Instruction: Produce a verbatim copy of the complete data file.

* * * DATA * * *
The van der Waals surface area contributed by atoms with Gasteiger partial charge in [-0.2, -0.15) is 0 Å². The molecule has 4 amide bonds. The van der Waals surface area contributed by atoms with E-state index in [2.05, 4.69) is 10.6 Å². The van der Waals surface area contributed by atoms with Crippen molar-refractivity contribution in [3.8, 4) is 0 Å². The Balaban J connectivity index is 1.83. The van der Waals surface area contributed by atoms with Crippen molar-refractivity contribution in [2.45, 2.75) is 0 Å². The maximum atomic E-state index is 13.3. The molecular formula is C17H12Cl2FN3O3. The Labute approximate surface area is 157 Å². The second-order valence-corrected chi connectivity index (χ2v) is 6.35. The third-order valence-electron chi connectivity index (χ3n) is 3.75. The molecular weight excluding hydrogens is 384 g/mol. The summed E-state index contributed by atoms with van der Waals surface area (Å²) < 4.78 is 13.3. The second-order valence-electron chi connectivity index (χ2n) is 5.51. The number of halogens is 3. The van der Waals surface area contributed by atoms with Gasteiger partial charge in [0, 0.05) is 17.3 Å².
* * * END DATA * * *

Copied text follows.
The van der Waals surface area contributed by atoms with Gasteiger partial charge in [-0.2, -0.15) is 0 Å². The molecule has 4 amide bonds. The van der Waals surface area contributed by atoms with E-state index in [2.05, 4.69) is 10.6 Å². The van der Waals surface area contributed by atoms with Crippen molar-refractivity contribution in [3.8, 4) is 0 Å². The Balaban J connectivity index is 1.83. The van der Waals surface area contributed by atoms with Crippen molar-refractivity contribution in [2.45, 2.75) is 0 Å². The maximum atomic E-state index is 13.3. The molecular formula is C17H12Cl2FN3O3. The Labute approximate surface area is 157 Å². The second-order valence-corrected chi connectivity index (χ2v) is 6.35. The third-order valence-electron chi connectivity index (χ3n) is 3.75. The molecular weight excluding hydrogens is 384 g/mol. The summed E-state index contributed by atoms with van der Waals surface area (Å²) < 4.78 is 13.3. The second-order valence-electron chi connectivity index (χ2n) is 5.51. The number of halogens is 3. The van der Waals surface area contributed by atoms with Gasteiger partial charge in [0, 0.05) is 17.3 Å².